Once again, you cannot do this. If you haven't agreed before the original contract of sale is entered into that you can pass on collection costs, you can't do it. Nor can you add on interest or fees unless you've previously agreed to.

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  Reply # 1438513 1-Dec-2015 13:05
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Kyanar:
adw: Send him a new invoice with interest and fees (make sure you put a statement fee on it of e.g. $45, which is hopefully covered in your Ts & Cs), it's amazing how people will cough up the original amount.  Specify that no further statement will be sent and it will be handed over to a debt collection agency if all outstanding amounts aren't paid in 5 days with all collection fees being paid by him.


Once again, you cannot do this. If you haven't agreed before the original contract of sale is entered into that you can pass on collection costs, you can't do it. Nor can you add on interest or fees unless you've previously agreed to.


So if someone who has been cheated and mucked around decides to add on a healthy margin and it gets paid in full then are you saying it should be refunded? Heck, these people probably aren't the smartest types in the world and might be feeling a bit nervous and scared that their lies will be dealt with by some authorities, so may just pay up when someone takes things further than they anticipated.
I don't see the harm in adding some grief money - it may just cause them to pay the original amount quicker to stop the extra amounts being added on (legally or not), or they may pay the whole thing and be done with it (they're hardly going to hire a lawyer when they know they're in the wrong).




Cheers,
Mike

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  Reply # 1438624 1-Dec-2015 14:38
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Kiwifruta:

3) advise others in your industry not to deal with this client, and advise the client that is what you will do.



And you could risk being accused of slander, right or wrong...





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  Reply # 1438648 1-Dec-2015 14:56
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freitasm:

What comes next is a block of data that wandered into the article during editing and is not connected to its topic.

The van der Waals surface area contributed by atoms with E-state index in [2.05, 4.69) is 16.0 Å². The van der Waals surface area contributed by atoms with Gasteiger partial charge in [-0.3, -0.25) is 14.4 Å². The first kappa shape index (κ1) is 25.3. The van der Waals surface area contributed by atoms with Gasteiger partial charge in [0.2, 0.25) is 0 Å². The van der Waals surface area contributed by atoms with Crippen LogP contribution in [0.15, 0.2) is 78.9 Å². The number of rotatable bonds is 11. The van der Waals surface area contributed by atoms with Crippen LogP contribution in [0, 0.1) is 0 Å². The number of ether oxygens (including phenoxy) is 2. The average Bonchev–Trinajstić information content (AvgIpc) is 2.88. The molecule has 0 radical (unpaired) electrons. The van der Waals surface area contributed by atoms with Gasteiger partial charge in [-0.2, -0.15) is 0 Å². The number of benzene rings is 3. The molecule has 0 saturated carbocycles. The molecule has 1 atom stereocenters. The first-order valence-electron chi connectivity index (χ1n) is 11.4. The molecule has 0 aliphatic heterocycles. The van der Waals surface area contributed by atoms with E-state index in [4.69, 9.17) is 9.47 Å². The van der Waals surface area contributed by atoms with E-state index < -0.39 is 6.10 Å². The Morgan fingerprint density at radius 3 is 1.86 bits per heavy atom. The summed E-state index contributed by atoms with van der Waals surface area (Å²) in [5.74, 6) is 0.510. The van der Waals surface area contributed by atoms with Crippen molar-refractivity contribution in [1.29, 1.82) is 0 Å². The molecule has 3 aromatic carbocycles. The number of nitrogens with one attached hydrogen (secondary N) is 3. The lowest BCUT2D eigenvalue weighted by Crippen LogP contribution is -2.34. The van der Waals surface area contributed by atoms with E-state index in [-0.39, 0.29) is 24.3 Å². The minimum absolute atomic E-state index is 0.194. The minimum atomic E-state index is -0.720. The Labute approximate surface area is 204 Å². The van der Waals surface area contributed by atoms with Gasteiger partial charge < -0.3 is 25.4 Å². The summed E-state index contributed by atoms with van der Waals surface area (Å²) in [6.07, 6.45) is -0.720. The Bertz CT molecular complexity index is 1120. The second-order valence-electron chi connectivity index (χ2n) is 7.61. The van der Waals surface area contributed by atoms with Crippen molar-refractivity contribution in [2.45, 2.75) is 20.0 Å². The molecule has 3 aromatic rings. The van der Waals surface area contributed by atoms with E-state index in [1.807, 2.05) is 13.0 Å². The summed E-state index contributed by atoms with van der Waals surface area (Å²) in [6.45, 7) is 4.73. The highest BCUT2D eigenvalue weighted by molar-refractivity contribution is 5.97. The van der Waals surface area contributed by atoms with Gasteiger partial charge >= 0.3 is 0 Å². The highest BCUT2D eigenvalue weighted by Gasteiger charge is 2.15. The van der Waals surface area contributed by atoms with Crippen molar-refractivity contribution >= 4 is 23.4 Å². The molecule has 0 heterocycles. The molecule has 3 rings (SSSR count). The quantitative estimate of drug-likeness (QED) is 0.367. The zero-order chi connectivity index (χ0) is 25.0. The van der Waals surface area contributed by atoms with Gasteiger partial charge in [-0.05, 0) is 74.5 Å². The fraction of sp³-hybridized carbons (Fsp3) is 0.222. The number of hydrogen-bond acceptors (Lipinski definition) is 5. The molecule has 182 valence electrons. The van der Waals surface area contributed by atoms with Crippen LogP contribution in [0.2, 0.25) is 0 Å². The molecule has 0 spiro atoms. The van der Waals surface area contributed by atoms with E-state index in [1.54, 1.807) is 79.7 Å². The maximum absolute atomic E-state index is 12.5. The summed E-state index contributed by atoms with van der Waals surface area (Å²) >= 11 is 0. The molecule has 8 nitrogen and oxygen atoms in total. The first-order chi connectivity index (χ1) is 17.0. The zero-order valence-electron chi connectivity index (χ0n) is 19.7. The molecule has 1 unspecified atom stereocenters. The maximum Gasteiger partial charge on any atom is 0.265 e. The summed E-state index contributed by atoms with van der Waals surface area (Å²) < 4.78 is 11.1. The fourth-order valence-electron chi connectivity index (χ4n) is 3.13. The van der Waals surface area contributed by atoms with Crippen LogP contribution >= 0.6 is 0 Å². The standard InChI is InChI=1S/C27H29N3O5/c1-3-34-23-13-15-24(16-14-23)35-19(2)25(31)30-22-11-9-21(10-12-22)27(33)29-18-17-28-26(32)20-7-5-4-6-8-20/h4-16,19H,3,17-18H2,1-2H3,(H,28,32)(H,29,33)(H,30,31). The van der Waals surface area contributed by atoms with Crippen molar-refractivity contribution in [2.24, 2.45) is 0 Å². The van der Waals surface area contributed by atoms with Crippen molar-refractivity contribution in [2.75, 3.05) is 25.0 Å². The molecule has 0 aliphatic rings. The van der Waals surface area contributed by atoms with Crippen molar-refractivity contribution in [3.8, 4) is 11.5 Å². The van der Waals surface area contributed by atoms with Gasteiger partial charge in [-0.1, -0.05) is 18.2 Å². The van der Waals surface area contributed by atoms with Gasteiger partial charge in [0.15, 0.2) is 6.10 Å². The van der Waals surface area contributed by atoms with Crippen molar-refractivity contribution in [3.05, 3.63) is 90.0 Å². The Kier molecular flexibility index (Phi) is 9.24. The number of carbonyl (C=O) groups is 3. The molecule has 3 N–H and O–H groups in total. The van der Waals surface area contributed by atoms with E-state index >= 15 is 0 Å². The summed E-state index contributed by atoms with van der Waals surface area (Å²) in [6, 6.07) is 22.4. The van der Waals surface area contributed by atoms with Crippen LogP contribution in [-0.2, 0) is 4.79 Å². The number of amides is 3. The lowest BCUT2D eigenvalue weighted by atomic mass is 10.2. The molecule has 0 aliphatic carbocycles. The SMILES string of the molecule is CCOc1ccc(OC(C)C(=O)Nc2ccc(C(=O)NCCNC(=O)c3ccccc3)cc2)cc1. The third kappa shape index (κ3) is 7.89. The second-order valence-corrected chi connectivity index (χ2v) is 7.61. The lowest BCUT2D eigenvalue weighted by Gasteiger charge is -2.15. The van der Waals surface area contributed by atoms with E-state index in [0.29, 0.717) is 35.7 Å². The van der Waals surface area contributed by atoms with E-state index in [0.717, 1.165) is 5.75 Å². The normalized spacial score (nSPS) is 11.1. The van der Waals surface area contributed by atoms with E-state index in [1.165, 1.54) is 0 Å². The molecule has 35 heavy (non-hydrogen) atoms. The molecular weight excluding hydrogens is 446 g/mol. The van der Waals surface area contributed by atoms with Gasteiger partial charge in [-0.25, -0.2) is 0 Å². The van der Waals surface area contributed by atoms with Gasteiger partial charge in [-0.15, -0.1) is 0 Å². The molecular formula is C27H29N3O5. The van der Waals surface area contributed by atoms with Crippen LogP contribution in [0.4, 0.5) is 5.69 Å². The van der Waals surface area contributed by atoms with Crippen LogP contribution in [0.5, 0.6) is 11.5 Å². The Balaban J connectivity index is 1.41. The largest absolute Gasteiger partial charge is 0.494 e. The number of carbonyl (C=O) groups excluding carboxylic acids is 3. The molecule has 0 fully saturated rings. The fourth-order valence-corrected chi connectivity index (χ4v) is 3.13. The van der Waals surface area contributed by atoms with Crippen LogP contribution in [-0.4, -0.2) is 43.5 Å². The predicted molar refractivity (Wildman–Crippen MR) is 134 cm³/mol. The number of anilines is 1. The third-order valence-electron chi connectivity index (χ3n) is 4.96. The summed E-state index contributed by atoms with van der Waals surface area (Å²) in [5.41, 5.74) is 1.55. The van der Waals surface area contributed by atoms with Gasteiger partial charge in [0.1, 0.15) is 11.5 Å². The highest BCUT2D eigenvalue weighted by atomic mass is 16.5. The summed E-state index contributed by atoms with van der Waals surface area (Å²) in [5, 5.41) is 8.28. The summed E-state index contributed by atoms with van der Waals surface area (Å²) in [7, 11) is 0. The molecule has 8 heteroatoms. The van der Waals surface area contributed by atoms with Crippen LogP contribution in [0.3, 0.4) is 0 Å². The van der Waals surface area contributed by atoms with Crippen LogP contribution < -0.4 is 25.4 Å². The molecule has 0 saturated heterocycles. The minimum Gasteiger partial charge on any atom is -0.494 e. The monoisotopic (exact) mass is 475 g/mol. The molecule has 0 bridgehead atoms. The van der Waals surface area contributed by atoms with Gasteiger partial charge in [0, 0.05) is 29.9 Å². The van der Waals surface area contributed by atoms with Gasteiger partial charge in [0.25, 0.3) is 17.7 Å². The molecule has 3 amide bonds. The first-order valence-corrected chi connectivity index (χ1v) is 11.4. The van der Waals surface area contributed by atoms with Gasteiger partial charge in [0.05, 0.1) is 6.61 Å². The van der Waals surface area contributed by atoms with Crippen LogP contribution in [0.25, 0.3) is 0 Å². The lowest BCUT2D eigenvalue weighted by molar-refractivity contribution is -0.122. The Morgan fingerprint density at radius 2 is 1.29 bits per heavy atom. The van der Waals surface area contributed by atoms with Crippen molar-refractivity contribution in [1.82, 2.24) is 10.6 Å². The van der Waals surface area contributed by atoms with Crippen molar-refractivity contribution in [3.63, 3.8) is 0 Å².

Kiwifruta:

3) advise others in your industry not to deal with this client, and advise the client that is what you will do.



And you could risk being accused of slander, right or wrong...



Really? I hear of industry blacklists often. It happens in the funeral insurance industry.

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  Reply # 1438671 1-Dec-2015 15:25
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Kyanar:
adw: Send him a new invoice with interest and fees (make sure you put a statement fee on it of e.g. $45, which is hopefully covered in your Ts & Cs), it's amazing how people will cough up the original amount.  Specify that no further statement will be sent and it will be handed over to a debt collection agency if all outstanding amounts aren't paid in 5 days with all collection fees being paid by him.


Once again, you cannot do this. If you haven't agreed before the original contract of sale is entered into that you can pass on collection costs, you can't do it. Nor can you add on interest or fees unless you've previously agreed to.


Most terms and conditions though shoul dhave such clauses.

I wonder what the process is if someone disputes the bill, but you can clearly shows in the terms that they have to pay it. Can you take it to a collection agency still? If you had to take it to a disputes tribunal, I don't believe you can then  charge any additional fees to cover the time and expense involved, and you may still not get your money if you win.

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  Reply # 1438680 1-Dec-2015 15:41
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Unfortunately the "professional dirt bags" who are adept at telling lies etc to weasel their way out of paying are often quite up to date with what can and can't be done by people to whom they owe money.

If you give them an opening to dispute the amount due or anything else related to the collection of the money, they will use this as their defense for non payment and may even use it to attack you and try and put you on the back foot.

When its "your money" that you are chasing, its difficult not to let emotion overrule law or logic, thats why its often best to leave it to the professionals.


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  Reply # 1438699 1-Dec-2015 16:09
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networkn:
richrdh18: Just contact baycorp, they'll take care of it.